Yes, was the answer by an employment tribunal in the matter of D Rodgers v Leeds Laser Cutting. During the early stages of the pandemic, Mr Rodgers, refused to attend work because he was worried that if he caught the coronavirus, he would infect his vulnerable children. In this blog, we outline the key facts of the case and why this was upheld as a fair dismissal.
Mr Rodgers started working as a Laser Operator for the Leeds based company in June 2019. He worked in a large warehouse which, in March 2020, had around five people working within it. Following the announcement of the first national lockdown on 23 March 2020, the Company announced it would remain open and put safe measures in place so that staff could continue to work. Following a risk assessment, various recommendations were made (or already in place) including social distancing, provision of masks, staggered start, finish and break times and wiping down surfaces regularly.
On 29 March 2020, the Claimant sent a text message to his line manager saying “unfortunately I have no alternative but to stay off work until the lockdown has eased. I have a child of high risk as he has siclecell (sic) & would be extremely poorly if he got the virus & also a 7 month old baby that we don’t know if he has any underlying health problems yet”. His manager acknowledged this stating “okay mate, look after yourself”.
There was no contact between the parties until 24 April 2020 when Mr Rodgers sent a text message to his manager stating: “just been told iv been sacked for self isolating, could you please send it to me in writing or by email…with an explanation of why my employment ended with the date it ended. i also need my p45 sending out as soon as possible”.
Under section 100 of the Employment Rights Act 1996, employees are protected from dismissal where they have taken steps to protect themselves and others from being in serious and imminent danger at work. It is this which Mr Rodgers tried to argue. Mr Rodger’s did not have 2 years’ employment service, meaning that his options to make a claim (including unfair dismissal) against the Company were limited. However, s.100 is one of the exceptions to the 2-year rule, therefore if Mr Rodgers could establish that the principal reason for his dismissal was related to averting work due to serious and imminent danger to himself or others, it would be automatically deemed unfair.
As part of the legal test, the tribunal was required to consider whether Mr Rodgers genuinely believed the circumstances were of serious and imminent danger and whether that belief was an objective one (one of a reasonable person).
Why Was This a Fair Dismissal?
The tribunal accepted that Mr Rodgers was concerned about the pandemic and the impact on his family, but he often gave conflicting evidence. For example, he claimed that he had not left the house in nine months, but also accepted during this period that he had left the house on 30 March 2020 despite being advised to self-isolate. Overall, the tribunal found that he did not have such a belief in serious and imminent danger at work and therefore held that it was a fair dismissal. The tribunal paid particular attention to his text message on 29 March 2020, which made no reference to the measures or lack of measures implemented as playing a part in his decision to absent himself from work, noting “he intended, seemingly regardless, to remain absent until the national lockdown was over”. For the avoidance of any doubt, it further concluded that his belief was not an objective one as, given the large size and small number of employees in the workplace, “it was not hard to socially distance and measures were put in place to reduce the Covid-19 transmission”.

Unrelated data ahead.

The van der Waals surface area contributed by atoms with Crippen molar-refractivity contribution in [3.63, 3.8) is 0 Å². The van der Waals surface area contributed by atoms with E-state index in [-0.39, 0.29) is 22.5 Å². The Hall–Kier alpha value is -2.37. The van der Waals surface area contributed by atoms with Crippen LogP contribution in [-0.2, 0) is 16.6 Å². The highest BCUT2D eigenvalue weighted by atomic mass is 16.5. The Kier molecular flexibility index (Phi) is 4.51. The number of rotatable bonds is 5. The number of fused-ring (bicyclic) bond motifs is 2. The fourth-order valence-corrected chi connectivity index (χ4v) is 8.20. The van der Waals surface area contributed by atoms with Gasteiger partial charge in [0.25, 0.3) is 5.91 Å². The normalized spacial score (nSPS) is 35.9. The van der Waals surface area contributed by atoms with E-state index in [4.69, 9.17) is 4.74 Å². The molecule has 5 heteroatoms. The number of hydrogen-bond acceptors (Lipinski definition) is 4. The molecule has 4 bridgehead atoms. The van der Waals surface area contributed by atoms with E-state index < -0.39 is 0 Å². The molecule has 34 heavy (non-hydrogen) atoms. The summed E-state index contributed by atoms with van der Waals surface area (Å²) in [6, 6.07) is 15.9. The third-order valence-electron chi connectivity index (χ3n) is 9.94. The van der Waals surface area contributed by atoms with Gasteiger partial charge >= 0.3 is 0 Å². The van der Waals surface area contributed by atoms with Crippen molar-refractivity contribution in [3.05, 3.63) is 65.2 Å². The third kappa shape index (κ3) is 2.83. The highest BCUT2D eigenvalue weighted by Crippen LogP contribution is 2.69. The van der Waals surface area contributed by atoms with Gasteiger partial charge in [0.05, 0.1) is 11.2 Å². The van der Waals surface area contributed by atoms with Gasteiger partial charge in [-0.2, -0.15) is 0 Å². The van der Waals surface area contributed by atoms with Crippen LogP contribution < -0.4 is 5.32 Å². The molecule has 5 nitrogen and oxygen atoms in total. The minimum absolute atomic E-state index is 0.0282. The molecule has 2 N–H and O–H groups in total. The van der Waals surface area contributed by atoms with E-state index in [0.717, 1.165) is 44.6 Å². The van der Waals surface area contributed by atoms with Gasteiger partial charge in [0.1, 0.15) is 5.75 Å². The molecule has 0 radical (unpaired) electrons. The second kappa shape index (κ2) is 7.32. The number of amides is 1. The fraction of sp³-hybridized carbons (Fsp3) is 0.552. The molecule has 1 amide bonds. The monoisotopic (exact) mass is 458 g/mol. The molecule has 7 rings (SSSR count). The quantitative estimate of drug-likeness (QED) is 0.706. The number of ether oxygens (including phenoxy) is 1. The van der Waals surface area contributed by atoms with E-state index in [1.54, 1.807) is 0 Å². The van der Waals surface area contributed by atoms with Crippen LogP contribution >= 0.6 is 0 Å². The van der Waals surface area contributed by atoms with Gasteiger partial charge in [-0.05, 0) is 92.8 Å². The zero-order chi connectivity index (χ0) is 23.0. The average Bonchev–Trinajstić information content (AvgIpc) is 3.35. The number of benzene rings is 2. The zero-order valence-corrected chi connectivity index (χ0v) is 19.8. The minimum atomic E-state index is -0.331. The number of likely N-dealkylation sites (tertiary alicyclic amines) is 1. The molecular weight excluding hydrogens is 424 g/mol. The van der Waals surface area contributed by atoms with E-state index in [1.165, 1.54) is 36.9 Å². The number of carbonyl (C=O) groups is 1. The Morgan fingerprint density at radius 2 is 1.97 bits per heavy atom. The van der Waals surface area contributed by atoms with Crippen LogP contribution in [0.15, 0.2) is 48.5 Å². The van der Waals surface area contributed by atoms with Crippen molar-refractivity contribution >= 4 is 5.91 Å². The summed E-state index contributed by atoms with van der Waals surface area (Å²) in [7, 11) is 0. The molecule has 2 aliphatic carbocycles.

In respect of Mr Rodgers concerns around his family, the tribunal did not accept the Claimant’s evidence. It pointed out that he raised no formal complaints and was not satisfied that his removing himself from the workplace was appropriate given he admitted it was not hard to socially distance at work, save for specific tasks. The tribunal found Mr Rodgers could have averted the dangers by following the guidance which tied-in with the fact that Mr Rodgers accepted his own home was no safer than work.
Final Thoughts on the Case
Section 100 of the Employment Rights Act 1996 has rarely ever been a feature in modern day employment tribunal litigation. The pandemic brought this particular law into focus, but it was never drafted or designed to be applied in a global pandemic situation. This is one of the first cases arising from the pandemic to reach a final hearing and there are likely to be many further tribunal claims waiting to be heard flowing from dismissals throughout 2020.
This particular case highlights that any employee seeking to rely on this provision will need to clearly show that they had a genuine belief of serious and imminent danger at the time. Any contractions to this belief could easily undermine the employee’s argument over genuine belief in their safety. That belief must also be objectively reasonable; therefore, it is entirely feasible that someone could be really worried about their safety at work, but unless that belief is a reasonable one to have in the circumstances, the claim is likely to fail and a termination would be deemed as a fair dismissal.
If you have any concerns about an unfair dismissal from an employee or employer’s perspective, or would like further assistance with Employment Law matters, please contact Warren Moores, Associate, on 0161 475 1225 or email [email protected].